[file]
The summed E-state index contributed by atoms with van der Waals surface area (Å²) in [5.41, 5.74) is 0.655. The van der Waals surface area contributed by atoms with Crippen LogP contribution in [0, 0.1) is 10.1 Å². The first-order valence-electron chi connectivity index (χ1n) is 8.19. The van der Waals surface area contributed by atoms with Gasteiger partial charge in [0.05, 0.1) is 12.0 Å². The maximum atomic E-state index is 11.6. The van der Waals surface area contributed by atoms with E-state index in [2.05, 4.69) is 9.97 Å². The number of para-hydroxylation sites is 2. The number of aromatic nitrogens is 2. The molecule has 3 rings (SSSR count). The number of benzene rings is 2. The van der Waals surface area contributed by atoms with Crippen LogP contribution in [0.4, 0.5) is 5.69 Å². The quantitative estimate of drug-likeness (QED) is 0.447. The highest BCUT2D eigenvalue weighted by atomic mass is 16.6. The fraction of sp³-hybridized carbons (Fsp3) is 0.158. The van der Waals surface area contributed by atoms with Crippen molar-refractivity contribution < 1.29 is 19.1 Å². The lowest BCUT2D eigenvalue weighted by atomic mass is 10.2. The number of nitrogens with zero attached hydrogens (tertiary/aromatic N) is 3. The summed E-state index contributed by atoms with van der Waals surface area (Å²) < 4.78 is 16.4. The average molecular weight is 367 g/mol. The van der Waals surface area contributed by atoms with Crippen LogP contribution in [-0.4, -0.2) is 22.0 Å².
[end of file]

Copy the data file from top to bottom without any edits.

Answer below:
The summed E-state index contributed by atoms with van der Waals surface area (Å²) in [5.41, 5.74) is 0.655. The van der Waals surface area contributed by atoms with Crippen LogP contribution in [0, 0.1) is 10.1 Å². The first-order valence-electron chi connectivity index (χ1n) is 8.19. The van der Waals surface area contributed by atoms with Gasteiger partial charge in [0.05, 0.1) is 12.0 Å². The maximum atomic E-state index is 11.6. The van der Waals surface area contributed by atoms with E-state index in [2.05, 4.69) is 9.97 Å². The number of para-hydroxylation sites is 2. The number of aromatic nitrogens is 2. The molecule has 3 rings (SSSR count). The number of benzene rings is 2. The van der Waals surface area contributed by atoms with Crippen LogP contribution in [0.4, 0.5) is 5.69 Å². The quantitative estimate of drug-likeness (QED) is 0.447. The highest BCUT2D eigenvalue weighted by atomic mass is 16.6. The fraction of sp³-hybridized carbons (Fsp3) is 0.158. The van der Waals surface area contributed by atoms with Crippen molar-refractivity contribution < 1.29 is 19.1 Å². The lowest BCUT2D eigenvalue weighted by atomic mass is 10.2. The number of nitrogens with zero attached hydrogens (tertiary/aromatic N) is 3. The summed E-state index contributed by atoms with van der Waals surface area (Å²) < 4.78 is 16.4. The average molecular weight is 367 g/mol. The van der Waals surface area contributed by atoms with Crippen LogP contribution in [-0.4, -0.2) is 22.0 Å².